From 20 to 22 October 2019, small-scale farmers and allies converged from across Australia to meet on the traditional lands of the Jagera and Turrbal peoples, paying our respect to elders past, present, and emerging. We held our annual Food Sovereignty Convergence in Australia’s pioneering Food Connect Shed, a vibrant hub of food system activists and workers supporting stronger connections between farmers and eaters, which successfully crowdfunded $2.1 million last year to gain community ownership of this valuable physical resource.

At this year’s Convergence we deepened our resolve and grew our capacity to defend our right to democratically participate in food and agriculture systems, while enjoying time together to build greater solidarity in the food sovereignty movement amongst farmers, farm and food system workers, chefs, academics, and other activists with a focus on the particular needs of youth, women, and LGBTQI+ people.

We commenced the Convergence with a palaver with some of the farmer-authors of the Australian Food Sovereignty Alliance’s (AFSA) most recent book Farming Democracy: Radically transforming the food system from the ground up, discussing the many ways we are working to farm, to grow more growers, and to ensure radical abundance for all in our small-scale degrowth models.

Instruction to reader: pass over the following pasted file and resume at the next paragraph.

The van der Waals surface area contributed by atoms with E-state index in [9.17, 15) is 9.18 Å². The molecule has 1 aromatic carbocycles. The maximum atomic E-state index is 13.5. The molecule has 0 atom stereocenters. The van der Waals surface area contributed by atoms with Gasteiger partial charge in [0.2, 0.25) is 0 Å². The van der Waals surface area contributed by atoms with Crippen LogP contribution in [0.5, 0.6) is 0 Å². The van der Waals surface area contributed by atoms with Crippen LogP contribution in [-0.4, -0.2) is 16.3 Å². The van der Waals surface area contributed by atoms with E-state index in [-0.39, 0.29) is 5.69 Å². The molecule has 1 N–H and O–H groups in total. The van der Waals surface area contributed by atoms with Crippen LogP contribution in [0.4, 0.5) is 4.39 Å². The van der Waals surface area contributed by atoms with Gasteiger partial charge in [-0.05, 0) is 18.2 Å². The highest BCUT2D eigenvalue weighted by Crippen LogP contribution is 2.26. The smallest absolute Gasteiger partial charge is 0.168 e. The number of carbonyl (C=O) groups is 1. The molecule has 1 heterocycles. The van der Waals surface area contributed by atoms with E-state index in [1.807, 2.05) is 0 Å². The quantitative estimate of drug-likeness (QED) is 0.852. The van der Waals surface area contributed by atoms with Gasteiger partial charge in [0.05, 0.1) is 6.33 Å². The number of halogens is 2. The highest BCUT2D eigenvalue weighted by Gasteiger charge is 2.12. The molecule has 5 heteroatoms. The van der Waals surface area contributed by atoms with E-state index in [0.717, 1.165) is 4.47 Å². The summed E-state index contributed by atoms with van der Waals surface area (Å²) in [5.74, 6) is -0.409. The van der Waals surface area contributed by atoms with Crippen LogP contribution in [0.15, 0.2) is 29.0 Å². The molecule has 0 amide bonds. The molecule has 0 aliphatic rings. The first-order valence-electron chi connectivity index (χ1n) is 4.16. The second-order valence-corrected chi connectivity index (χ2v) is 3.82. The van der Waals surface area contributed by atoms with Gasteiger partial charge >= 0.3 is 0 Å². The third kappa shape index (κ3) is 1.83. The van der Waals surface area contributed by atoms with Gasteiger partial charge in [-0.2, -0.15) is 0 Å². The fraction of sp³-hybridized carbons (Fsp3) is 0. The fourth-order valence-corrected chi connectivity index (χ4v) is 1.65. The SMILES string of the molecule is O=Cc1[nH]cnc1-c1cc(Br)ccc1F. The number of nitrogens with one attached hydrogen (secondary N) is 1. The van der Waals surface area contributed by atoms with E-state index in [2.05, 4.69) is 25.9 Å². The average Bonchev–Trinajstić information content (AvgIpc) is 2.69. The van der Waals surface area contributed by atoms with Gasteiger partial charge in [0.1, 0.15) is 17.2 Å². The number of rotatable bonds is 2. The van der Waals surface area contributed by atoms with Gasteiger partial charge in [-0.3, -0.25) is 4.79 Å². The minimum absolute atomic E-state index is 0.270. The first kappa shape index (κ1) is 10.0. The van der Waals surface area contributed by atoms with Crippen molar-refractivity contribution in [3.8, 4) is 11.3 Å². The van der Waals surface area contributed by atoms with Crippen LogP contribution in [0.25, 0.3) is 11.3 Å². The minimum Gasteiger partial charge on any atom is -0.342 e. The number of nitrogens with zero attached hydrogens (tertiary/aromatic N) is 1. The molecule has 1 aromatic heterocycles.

At this year’s AGM, AFSA established the Farming on Other Peoples’ Land fund (FOOPL) with a generous donation from a member. FOOPL aims to support and encourage new farming ventures on existing farms and underutilized land, and to advocate for easier access to land for those who wish to farm in an ethical and ecological manner, and inform the wider community of the benefits in doing so. In establishing FOOPL, we acknowledge that all non-indigenous farmers are farming on other peoples’ land that was never ceded, and commit to ongoing discussions with our local Traditional Owners on how we can pay the rent and treat the land under our care with grace.

Agroecology is recognized by the United Nations (UN) as the best way to feed the world and to build a global food system that is ‘not only sustainable but helps restore and protect Earth’s life-support systems’. In Australia, regenerative and agroecological farming is rapidly gaining momentum, and we re-affirm our commitment to supporting farmers in practices that drawdown carbon, build healthy soil biomes, and preserve and protect our precious water resources to combat climate change and build and maintain sustainable and viable livelihoods.

Small-scale farmers across Australia are grappling with a myriad of burdensome legislation that can be a barrier to growing more growers. The Queensland farmers present committed to transforming their already solid connections into a more active collectivized approach to work for reform of scale- and production-model-inappropriate regulations. After AFSA’s success in achieving significant reforms of the planning scheme in Victoria in 2018, we look forward to supporting similar reforms where they are needed in Queensland, and subsequently in every state in Australia.